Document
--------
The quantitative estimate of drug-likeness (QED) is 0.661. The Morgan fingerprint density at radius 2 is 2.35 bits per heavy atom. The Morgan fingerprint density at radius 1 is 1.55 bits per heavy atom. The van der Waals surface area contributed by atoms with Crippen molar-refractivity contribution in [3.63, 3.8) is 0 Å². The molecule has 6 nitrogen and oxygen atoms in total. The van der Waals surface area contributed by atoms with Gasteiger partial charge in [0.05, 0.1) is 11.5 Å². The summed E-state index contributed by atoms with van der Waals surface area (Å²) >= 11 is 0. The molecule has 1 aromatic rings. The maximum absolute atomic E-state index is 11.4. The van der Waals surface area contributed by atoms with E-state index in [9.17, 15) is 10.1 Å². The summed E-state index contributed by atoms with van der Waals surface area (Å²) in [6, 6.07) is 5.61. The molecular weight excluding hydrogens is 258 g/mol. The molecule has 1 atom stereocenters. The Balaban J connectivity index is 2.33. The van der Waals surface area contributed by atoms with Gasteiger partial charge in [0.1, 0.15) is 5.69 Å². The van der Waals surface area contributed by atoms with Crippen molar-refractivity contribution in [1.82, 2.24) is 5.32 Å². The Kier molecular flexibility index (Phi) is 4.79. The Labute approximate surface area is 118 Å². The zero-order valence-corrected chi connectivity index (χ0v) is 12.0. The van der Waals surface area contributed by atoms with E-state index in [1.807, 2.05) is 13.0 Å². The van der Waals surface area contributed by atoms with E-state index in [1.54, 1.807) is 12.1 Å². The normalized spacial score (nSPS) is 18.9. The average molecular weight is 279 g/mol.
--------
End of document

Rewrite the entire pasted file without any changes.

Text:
The quantitative estimate of drug-likeness (QED) is 0.661. The Morgan fingerprint density at radius 2 is 2.35 bits per heavy atom. The Morgan fingerprint density at radius 1 is 1.55 bits per heavy atom. The van der Waals surface area contributed by atoms with Crippen molar-refractivity contribution in [3.63, 3.8) is 0 Å². The molecule has 6 nitrogen and oxygen atoms in total. The van der Waals surface area contributed by atoms with Gasteiger partial charge in [0.05, 0.1) is 11.5 Å². The summed E-state index contributed by atoms with van der Waals surface area (Å²) >= 11 is 0. The molecule has 1 aromatic rings. The maximum absolute atomic E-state index is 11.4. The van der Waals surface area contributed by atoms with E-state index in [9.17, 15) is 10.1 Å². The summed E-state index contributed by atoms with van der Waals surface area (Å²) in [6, 6.07) is 5.61. The molecular weight excluding hydrogens is 258 g/mol. The molecule has 1 atom stereocenters. The Balaban J connectivity index is 2.33. The van der Waals surface area contributed by atoms with Gasteiger partial charge in [0.1, 0.15) is 5.69 Å². The van der Waals surface area contributed by atoms with Crippen molar-refractivity contribution in [1.82, 2.24) is 5.32 Å². The Kier molecular flexibility index (Phi) is 4.79. The Labute approximate surface area is 118 Å². The zero-order valence-corrected chi connectivity index (χ0v) is 12.0. The van der Waals surface area contributed by atoms with E-state index in [1.807, 2.05) is 13.0 Å². The van der Waals surface area contributed by atoms with E-state index in [1.54, 1.807) is 12.1 Å². The normalized spacial score (nSPS) is 18.9. The average molecular weight is 279 g/mol.